Immigrants Unshackled: The Unconstitutional Use Of Indiscriminate Restraints, Fatma E. Marouf

Fatma E Marouf

This Article challenges the constitutionality of indiscriminately restraining civil immigration detainees during removal proceedings. Not only are immigration detainees routinely placed in handcuffs, leg irons, and belly chains without any individualized determination of the need for restraints, but Immigration and Customs Enforcement (ICE), the prosecuting party, makes the decisions about the use of restraints, rather than the judge. After examining the rationale for the well-established prohibition against the indiscriminate use of restraints during criminal and civil jury trials, and discussing how some courts have extended this rationale to bench trials, this Article contends that ICE’s practice violates substantive and ...


It's The Constitution, Stupid: Two Liberals Pay Tribute To Antonin Scalia's Legacy, Adam Lamparello, Charles E. Maclean May 2014

It's The Constitution, Stupid: Two Liberals Pay Tribute To Antonin Scalia's Legacy, Adam Lamparello, Charles E. Maclean

Adam Lamparello

Living constitutionalism may achieve “good” results, but with each Roe v. Wade, and Bush v. Gore, the Constitution’s vision takes more shallow breaths, and democracy fades into elitism’s shadow. The debate over constitutional interpretation is, in many ways, reducible to this question: if a particular outcome is desirable, and the Constitution’s text is silent or ambiguous, should the United States Supreme Court (or any court) disregard constitutional constraints to achieve that outcome? If the answer is yes, nine unelected judges have the power to choose outcomes that are desirable. If the answer is no, then the focus ...


It's The Constitution, Stupid: Two Liberals Pay Tribute To Antonin Scalia's Legacy, Adam Lamparello, Charles E. Maclean May 2014

It's The Constitution, Stupid: Two Liberals Pay Tribute To Antonin Scalia's Legacy, Adam Lamparello, Charles E. Maclean

Adam Lamparello

Living constitutionalism may achieve “good” results, but with each Roe v. Wade, and Bush v. Gore, the Constitution’s vision takes more shallow breaths, and democracy fades into elitism’s shadow. The debate over constitutional interpretation is, in many ways, reducible to this question: if a particular outcome is desirable, and the Constitution’s text is silent or ambiguous, should the United States Supreme Court (or any court) disregard constitutional constraints to achieve that outcome? If the answer is yes, nine unelected judges have the power to choose outcomes that are desirable. If the answer is no, then the focus ...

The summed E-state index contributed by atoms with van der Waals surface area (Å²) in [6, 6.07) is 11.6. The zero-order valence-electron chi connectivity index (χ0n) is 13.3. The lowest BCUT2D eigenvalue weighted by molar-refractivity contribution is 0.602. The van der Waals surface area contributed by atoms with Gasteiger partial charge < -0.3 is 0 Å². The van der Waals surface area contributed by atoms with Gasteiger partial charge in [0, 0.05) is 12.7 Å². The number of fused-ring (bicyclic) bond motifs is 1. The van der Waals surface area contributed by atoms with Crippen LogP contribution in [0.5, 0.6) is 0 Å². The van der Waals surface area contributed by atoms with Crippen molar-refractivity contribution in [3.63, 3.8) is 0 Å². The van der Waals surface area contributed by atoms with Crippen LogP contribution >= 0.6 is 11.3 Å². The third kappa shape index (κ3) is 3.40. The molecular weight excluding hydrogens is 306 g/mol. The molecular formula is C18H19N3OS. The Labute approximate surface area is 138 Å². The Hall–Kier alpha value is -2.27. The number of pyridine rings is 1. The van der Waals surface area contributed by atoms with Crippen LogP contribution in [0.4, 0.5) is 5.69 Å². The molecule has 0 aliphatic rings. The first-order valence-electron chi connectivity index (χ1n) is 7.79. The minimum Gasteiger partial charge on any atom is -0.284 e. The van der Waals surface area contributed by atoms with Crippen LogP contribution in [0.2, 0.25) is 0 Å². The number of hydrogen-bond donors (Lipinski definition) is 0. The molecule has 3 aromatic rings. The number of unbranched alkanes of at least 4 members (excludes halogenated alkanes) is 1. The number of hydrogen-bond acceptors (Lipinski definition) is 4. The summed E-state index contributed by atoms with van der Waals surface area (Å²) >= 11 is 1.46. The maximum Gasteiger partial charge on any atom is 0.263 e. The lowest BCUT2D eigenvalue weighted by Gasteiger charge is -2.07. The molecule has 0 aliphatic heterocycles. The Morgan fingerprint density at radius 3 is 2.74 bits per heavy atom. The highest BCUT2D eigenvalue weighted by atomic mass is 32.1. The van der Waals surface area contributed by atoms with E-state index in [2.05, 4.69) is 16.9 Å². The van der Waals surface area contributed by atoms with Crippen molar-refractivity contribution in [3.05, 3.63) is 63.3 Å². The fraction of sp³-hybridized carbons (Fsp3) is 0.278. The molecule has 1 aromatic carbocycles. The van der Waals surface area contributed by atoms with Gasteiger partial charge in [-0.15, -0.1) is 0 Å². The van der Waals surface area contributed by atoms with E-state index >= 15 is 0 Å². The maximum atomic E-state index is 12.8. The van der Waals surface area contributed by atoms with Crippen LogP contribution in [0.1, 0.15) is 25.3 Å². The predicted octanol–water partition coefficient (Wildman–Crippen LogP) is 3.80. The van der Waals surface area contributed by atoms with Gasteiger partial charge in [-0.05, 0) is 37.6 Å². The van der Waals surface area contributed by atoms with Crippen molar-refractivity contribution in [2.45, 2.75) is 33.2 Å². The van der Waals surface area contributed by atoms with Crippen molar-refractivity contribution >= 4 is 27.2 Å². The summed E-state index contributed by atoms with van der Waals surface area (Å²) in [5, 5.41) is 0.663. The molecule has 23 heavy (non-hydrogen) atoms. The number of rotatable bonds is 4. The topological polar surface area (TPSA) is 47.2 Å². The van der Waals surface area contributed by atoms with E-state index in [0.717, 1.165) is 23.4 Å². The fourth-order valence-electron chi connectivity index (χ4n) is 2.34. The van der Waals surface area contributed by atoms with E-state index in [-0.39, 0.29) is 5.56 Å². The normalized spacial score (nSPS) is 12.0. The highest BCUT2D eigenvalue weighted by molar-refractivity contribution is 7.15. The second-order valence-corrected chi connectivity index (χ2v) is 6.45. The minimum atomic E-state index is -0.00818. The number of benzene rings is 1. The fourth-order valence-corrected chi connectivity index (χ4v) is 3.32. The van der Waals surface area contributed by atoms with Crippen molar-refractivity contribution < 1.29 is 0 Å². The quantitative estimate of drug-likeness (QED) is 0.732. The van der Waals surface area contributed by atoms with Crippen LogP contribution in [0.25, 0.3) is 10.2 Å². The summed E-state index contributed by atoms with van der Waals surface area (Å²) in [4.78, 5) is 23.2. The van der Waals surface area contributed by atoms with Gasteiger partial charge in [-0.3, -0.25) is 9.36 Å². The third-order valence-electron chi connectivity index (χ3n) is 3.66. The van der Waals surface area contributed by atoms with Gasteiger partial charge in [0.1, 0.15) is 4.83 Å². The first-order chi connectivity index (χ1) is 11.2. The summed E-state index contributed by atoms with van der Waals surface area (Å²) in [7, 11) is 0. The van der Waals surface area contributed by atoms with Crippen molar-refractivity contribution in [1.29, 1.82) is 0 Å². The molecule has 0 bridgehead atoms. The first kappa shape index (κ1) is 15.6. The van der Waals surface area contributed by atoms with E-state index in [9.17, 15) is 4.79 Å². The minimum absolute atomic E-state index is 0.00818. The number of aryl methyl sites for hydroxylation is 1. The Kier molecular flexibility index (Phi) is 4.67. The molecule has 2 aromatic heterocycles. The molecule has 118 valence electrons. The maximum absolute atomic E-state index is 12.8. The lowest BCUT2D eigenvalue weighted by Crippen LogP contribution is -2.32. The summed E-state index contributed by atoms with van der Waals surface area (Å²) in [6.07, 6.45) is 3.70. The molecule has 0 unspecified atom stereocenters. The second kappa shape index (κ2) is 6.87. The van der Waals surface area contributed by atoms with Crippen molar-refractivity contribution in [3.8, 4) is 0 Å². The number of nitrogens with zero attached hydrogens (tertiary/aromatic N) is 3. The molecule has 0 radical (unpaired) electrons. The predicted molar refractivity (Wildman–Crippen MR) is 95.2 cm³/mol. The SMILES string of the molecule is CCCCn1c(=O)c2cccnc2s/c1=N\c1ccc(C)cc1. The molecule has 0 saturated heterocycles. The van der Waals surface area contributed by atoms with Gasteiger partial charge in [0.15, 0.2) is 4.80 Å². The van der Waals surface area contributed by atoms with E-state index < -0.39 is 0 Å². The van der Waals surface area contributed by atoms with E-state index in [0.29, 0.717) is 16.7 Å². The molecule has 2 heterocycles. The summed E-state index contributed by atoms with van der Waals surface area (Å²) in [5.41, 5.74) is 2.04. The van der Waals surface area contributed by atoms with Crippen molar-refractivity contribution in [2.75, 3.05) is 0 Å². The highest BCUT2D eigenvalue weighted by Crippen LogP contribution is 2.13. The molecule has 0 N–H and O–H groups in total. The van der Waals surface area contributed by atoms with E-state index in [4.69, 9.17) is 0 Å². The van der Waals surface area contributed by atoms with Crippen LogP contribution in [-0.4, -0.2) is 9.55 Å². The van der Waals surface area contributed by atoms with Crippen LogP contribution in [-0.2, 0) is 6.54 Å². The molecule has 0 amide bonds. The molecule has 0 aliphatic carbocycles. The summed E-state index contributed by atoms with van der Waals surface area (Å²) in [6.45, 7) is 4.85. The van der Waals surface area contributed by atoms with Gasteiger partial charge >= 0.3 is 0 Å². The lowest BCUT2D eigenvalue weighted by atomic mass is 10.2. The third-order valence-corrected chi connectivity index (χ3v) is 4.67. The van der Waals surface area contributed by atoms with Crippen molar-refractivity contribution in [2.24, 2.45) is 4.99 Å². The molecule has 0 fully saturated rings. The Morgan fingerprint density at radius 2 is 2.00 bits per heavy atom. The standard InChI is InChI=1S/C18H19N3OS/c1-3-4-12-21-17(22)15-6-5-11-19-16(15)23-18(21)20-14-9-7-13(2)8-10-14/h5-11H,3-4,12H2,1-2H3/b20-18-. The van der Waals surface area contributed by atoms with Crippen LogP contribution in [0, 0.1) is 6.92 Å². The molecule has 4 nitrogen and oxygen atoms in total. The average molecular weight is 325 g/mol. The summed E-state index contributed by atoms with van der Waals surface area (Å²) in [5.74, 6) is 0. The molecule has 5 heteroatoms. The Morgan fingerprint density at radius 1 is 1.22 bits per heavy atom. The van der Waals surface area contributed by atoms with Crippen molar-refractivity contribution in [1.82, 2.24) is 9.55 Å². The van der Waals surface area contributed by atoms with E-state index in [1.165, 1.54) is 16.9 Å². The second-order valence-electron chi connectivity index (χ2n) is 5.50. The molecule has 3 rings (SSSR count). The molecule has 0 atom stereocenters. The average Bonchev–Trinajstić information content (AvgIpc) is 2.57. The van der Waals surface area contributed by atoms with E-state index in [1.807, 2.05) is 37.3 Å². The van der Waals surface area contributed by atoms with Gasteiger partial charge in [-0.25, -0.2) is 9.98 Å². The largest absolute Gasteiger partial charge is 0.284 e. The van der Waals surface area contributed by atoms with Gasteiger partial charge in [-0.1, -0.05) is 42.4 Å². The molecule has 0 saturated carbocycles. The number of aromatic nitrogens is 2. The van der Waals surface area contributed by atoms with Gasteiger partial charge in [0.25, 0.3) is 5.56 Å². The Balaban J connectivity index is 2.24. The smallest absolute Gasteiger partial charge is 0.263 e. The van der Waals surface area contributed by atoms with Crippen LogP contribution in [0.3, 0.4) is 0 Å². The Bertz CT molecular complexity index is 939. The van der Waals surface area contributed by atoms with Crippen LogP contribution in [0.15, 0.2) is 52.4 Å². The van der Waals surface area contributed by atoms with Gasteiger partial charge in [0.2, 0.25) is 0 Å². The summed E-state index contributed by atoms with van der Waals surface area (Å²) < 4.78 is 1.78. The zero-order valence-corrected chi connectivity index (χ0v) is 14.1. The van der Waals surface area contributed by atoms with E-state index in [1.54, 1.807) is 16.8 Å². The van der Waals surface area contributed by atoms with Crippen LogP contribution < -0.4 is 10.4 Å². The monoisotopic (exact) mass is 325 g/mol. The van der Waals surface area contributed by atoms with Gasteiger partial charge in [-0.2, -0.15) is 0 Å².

“Far From The Turbulent Space”: Considering The Adequacy Of Counsel In The Representation Of Individuals Accused Of Being Sexually Violent Predators, Michael L. Perlin, Heather Ellis Cucolo Apr 2014

“Far From The Turbulent Space”: Considering The Adequacy Of Counsel In The Representation Of Individuals Accused Of Being Sexually Violent Predators, Michael L. Perlin, Heather Ellis Cucolo

Michael L Perlin

Abstract:

For the past thirty years, the US Supreme Court's standard of Strickland v. Washington has governed the question of adequacy of counsel in criminal trials. There, in a Sixth Amendment analysis, the Supreme Court acknowledged that simply having a lawyer assigned to a defendant was not constitutionally adequate, but that that lawyer must provide "effective assistance of counsel," effectiveness being defined, pallidly, as requiring simply that counsel's efforts be “reasonable” under the circumstances. The benchmark for judging an ineffectiveness claim is simply “whether counsel’s conduct so undermined the proper function of the adversarial process that the ...


The Scarlet Letter: Why Courts’ Reliance On Recidivist Statutes During Sentence Enhancement Hearings May Create Fifth And Eighth Amendment Violations, Jesse S. Weinstein Mar 2014

The Scarlet Letter: Why Courts’ Reliance On Recidivist Statutes During Sentence Enhancement Hearings May Create Fifth And Eighth Amendment Violations, Jesse S. Weinstein

Jesse Weinstein

No abstract provided.


Tell Us A Story, But Don't Make It A Good One: Resolving The Confusion Regarding Emotional Stories And Federal Rule Of Evidence 403, Cathren Page Feb 2014

Tell Us A Story, But Don't Make It A Good One: Resolving The Confusion Regarding Emotional Stories And Federal Rule Of Evidence 403, Cathren Page

Cathren Page

Abstract: Tell Us a Story, But Don’t Make It A Good One: Resolving the Confusion Regarding Emotional Stories and Federal Rule of Evidence 403 by Cathren Koehlert-Page Courts need to reword their opinions regarding Rule 403 to address the tension between the advice to tell an emotionally evocative story at trial and the notion that evidence can be excluded if it is too emotional. In the murder mystery Mystic River, Dave Boyle is kidnapped in the beginning. The audience feels empathy for Dave who as an adult becomes one of the main suspects in the murder of his friend ...